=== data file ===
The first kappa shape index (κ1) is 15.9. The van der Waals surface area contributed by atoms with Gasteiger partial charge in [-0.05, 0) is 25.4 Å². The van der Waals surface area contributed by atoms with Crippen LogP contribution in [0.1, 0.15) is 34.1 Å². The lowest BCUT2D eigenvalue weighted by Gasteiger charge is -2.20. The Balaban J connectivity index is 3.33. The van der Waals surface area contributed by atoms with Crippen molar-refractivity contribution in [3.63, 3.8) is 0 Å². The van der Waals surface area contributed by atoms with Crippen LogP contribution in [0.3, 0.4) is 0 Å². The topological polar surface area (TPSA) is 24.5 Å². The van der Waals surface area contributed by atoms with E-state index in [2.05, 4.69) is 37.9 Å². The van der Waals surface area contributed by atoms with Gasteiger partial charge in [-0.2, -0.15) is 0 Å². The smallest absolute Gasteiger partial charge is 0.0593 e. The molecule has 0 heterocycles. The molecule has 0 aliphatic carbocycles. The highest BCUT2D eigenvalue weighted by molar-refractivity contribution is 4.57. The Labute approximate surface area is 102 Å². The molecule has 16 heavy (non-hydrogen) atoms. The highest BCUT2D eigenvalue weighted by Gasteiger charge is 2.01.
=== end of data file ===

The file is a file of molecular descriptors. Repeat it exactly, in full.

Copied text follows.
The first kappa shape index (κ1) is 15.9. The van der Waals surface area contributed by atoms with Gasteiger partial charge in [-0.05, 0) is 25.4 Å². The van der Waals surface area contributed by atoms with Crippen LogP contribution in [0.1, 0.15) is 34.1 Å². The lowest BCUT2D eigenvalue weighted by Gasteiger charge is -2.20. The Balaban J connectivity index is 3.33. The van der Waals surface area contributed by atoms with Crippen molar-refractivity contribution in [3.63, 3.8) is 0 Å². The van der Waals surface area contributed by atoms with Crippen LogP contribution in [0.3, 0.4) is 0 Å². The topological polar surface area (TPSA) is 24.5 Å². The van der Waals surface area contributed by atoms with E-state index in [2.05, 4.69) is 37.9 Å². The van der Waals surface area contributed by atoms with Gasteiger partial charge in [-0.2, -0.15) is 0 Å². The smallest absolute Gasteiger partial charge is 0.0593 e. The molecule has 0 heterocycles. The molecule has 0 aliphatic carbocycles. The highest BCUT2D eigenvalue weighted by molar-refractivity contribution is 4.57. The Labute approximate surface area is 102 Å². The molecule has 16 heavy (non-hydrogen) atoms. The highest BCUT2D eigenvalue weighted by Gasteiger charge is 2.01.